A current Google Inc. employee has sued the tech giant over its rules for protecting confidential information, alleging they prohibit workers from whistleblowing or even just complaining to their spouse about their boss. Employment lawyers say that if the allegations in the complaint are true — a big if, of course — Google’s rules may well be overly restrictive.
According to the complaint, filed on Dec. 19 in California Superior Court in San Francisco, Google makes employees agree not to disclose “confidential information,” which is allegedly defined as “any information in any form that relates to Google or Google’s business that is not generally known, including employee data.” According to the complaint, these rules make it difficult for Google employees to interview for new jobs, blow the whistle on wrongdoing, or even complain about their boss. (The Information, a tech website, first reported on the complaint here.)
The civil lawsuit was brought under the California Private Attorneys General Act (PAGA), which allows aggrieved employees to sue on behalf of themselves and other employees for labor violations. The law provides for up to $200 for each aggrieved employee per pay period, which, according to the plaintiff, could add up to billions of dollars for a company with 65,000 employees.
In a statement, Google called the lawsuit baseless. “Transparency is a huge part of our culture. Our employee confidentiality requirements are designed to protect proprietary business information, while not preventing employees from disclosing information about terms and conditions of employment, or workplace concern,” the company said in a statement.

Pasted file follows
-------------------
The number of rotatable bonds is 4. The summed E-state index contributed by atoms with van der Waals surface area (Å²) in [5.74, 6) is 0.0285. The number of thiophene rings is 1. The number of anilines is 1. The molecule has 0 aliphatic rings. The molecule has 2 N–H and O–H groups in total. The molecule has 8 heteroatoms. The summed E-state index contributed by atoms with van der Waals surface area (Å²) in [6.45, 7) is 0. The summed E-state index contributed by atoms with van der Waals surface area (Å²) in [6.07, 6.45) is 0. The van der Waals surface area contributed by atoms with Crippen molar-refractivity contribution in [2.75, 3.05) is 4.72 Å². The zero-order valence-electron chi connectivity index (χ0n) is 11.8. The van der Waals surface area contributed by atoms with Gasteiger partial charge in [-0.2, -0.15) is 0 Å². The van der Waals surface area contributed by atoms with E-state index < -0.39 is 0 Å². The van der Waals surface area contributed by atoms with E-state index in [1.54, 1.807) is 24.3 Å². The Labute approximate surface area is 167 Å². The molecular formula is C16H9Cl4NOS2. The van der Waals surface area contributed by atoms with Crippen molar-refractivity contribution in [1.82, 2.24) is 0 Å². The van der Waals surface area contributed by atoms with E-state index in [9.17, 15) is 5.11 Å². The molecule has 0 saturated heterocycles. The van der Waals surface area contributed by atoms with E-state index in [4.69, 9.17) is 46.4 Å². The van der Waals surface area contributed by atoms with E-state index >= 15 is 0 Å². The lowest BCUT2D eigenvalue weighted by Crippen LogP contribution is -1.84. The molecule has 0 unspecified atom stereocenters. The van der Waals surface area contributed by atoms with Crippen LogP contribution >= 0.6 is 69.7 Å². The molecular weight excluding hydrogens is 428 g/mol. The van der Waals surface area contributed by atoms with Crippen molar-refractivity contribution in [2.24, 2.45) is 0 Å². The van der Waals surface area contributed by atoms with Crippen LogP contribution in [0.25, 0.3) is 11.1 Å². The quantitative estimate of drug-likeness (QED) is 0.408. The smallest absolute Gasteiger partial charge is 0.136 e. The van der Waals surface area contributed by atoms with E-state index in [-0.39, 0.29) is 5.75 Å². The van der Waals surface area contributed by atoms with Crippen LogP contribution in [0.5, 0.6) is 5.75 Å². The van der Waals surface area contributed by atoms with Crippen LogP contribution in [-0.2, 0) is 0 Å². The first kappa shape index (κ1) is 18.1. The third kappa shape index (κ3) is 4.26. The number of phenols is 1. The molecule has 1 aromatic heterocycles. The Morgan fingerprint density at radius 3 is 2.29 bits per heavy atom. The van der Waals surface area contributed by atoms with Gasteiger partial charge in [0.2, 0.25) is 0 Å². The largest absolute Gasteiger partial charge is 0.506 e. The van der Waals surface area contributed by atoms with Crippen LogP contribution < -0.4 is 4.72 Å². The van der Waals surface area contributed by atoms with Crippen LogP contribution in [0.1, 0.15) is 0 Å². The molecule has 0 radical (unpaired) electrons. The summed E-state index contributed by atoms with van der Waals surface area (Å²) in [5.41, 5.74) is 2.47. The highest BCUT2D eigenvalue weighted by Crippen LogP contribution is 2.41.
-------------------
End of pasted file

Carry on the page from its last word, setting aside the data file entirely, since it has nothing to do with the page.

Google could be in trouble if it does define confidential information as broadly as the plaintiff alleges, says Calvin Blackburn, a labor and employment attorney in Atlanta. “If the lawsuit is correct, Google will be expanding the definition of what confidential information is beyond what I’ve ever seen,” he says.
But other allegations in the complaint do not present such serious concerns, Blackburn says. For example, a policy that prohibits employees from speaking to the media is common and not overly problematic if it is not overbroad, he says.
General counsel should keep an eye on the case and whether the plaintiff succeeds in bringing the case under the PAGA, says Albert Randall, a labor lawyer at Franklin & Prokopik, who represents employers. “Utilizing the law in this way really increases the potential damages,” Randall says. “So GCs may really want to examine their confidentiality policies, weigh how restrictive they want them to be and balance that against the likelihood of litigation.”
– Kristen Rasmussen, Corporate Counsel
The views expressed in the article are those of the authors and not necessarily the views of their clients or other attorneys in their firm.